What kind of priests does the church need in the 21st-century?
For the last two years, I’ve been a member of the Berkeley Divinity School Board of Trustees, where this question has consumed much attention and conversation. As well it should. Although lay people are the backbone of the church, it is priests in parishes across the country who are, in large measure, responsible for leading the people of God in their daily lives. We want to make sure we’re putting the right kind of people in those leadership roles at this point in the church’s life.
As this conversation takes place, it seems there’s this widely-held belief that the seminary system is broken and that most priests don’t go to seminary anymore. (This view wasn’t helped by the current Presiding Bishop, who once said something like “The three year M.Div. is dead.”) I see this online and hear it in conversation. Why do we people need to study Greek when there are so many more pressing issues for the church to confront? How will studying the early church help a priest fight injustice? The Episcopal Church has (sadly) always had a bit of an anti-intellectual streak so these comments are not terribly surprising. But they are disappointing. Here’s why.
I hope I don’t need to defend the value of education and education for its own sake. (As a former Classics major, however, I am well-practiced at making this case.) History repeats itself. I think the Donatist heresy of the fourth- and fifth centuries is hugely relevant to debates on a huge number of issues in the church today. The church today debates the nature of Jesus—son of God? really cool dude?—in the way early Christians did (with different language). I’m convinced that a huge division between camps in the church has to do with theological anthropology: are people basically good or are they bound by sin? This deserves another post but you see this division in a variety of issues. Doesn’t it make sense to know what folks in the past have said about who we are in the eyes of God?
(I’ve visited several seminaries in other parts of the Anglican Communion and am always impressed by how much students there want to learn everything they can about the faith. In South Sudan, for instance, where there are a huge array of complex and pressing problems that have nothing—ostensibly—to do with theology, I was blown away by the commitment of students to learning about the inheritance of faith. This article from Ellen Davis about teaching Hebrew to southern Sudanese makes this same point. In this context, it seems especially offensive to insist that theological education is somehow a waste of time.)
Moreover, I’m convinced that lay people in the church want to learn. There’s a lot of great research being put in practice at the Church of the Holy Spirit in Lake Forest, IL that concludes that people come to church because they want to grow spiritually, and that one of the best ways to help people grow spiritually is by teaching, particularly the Bible. I am stunned at how positive the response is when I conduct a Bible study or preach a sermon that helps give context, background, and meaning to the passage under consideration, rather than letting things meander off into conversation that may or may not be linked to the text. If you read the priestly ordination service, you’ll see just how many times some variation of the word “teach” is used. Doesn’t it make sense that our priests know something about the Bible (and lots of other stuff) so they can teach others about it?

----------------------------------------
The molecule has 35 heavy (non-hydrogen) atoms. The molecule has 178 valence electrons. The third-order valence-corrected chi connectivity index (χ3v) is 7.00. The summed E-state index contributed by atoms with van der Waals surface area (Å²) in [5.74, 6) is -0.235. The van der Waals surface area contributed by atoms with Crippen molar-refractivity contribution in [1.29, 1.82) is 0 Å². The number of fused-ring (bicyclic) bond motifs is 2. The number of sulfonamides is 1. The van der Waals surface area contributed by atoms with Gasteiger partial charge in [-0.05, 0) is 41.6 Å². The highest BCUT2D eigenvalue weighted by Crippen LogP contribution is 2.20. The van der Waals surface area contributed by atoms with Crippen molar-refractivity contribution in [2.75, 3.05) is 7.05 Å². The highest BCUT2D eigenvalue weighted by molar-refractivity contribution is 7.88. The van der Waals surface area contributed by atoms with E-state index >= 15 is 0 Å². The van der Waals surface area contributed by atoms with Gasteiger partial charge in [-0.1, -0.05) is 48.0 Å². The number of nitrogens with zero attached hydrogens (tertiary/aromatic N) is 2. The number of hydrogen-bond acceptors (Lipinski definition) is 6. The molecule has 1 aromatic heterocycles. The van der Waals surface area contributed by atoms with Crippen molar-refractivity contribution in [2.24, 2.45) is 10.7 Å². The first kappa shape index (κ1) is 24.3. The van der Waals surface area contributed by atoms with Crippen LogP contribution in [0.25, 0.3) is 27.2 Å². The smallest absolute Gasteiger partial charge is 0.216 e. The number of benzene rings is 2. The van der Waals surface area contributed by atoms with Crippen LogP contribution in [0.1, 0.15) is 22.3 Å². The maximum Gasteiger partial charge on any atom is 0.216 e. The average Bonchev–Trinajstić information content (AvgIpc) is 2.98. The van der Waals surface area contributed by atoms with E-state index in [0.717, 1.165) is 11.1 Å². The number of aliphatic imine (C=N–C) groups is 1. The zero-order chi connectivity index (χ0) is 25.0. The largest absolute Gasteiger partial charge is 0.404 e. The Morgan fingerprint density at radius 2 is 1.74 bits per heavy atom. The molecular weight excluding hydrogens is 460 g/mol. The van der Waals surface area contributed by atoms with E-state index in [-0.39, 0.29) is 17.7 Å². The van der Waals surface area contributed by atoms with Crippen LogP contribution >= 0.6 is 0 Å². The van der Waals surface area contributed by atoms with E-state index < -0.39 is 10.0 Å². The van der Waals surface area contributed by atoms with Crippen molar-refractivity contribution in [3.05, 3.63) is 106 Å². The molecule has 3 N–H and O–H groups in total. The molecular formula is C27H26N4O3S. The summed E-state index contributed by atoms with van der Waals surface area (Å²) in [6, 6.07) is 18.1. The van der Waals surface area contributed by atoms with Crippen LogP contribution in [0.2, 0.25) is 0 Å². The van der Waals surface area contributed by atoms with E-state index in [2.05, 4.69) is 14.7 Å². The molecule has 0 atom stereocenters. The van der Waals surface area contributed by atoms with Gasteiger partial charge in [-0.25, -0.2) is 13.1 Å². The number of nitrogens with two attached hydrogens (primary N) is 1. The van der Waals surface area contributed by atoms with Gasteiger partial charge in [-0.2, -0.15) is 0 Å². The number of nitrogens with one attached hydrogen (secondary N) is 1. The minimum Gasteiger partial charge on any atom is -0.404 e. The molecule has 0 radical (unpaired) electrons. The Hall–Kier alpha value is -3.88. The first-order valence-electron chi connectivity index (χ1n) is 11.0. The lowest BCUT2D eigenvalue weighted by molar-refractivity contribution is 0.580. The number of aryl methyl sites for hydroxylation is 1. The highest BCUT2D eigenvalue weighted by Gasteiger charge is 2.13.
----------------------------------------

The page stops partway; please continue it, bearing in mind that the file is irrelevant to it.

The priesthood is a profession, like it or not. Priests are going to be ministering to congregations full of other professionals—doctors, lawyers, business people, etc.—and the fact that the priests are professionally-educated is, I think, important in the way it puts them on a level with these professionals. (Of course, many members of churches are not professionals and clergy need to relate to all members of their congregation. This is one of the joys and challenges of the ministry.) I don’t think we want church members to feel when they go to church that they somehow have to lower their intellectual and professional standards because it’s church.
True, much of this learning can happen by reading books, online, or other non-seminary forms of education. The key thing about seminary, however, is the way in which the education takes place in a community setting. The Gospel is fundamentally about community. The seminary environment is a place in which people not only learn facts and values but (try to) live them in their daily life. This is a hard case to make for folks who haven’t experienced the seminary environment but it is clear to me that there is simply nothing that compares to sustained, prolonged learning in community.
One of the recurring themes you see when you read mission history, as I have, is the push to “proclaim the Gospel afresh in every generation.” There’s the kergyma or proclamation of good news that is at the centre of the Bible but the form it takes in each generation and culture needs to be discerned by people in that generation. In order to do that, we need to learn how the good news has been discerned by generations past. There’s no better place to do that than in a community of people from a range of backgrounds seeking to do the same thing.
This is the first post in what became a three-post series. Part II about more practical objections to the seminary system is here; and part III about redesigning The Process is here.
(And for a clip of the line referenced in the title of this post, look here.)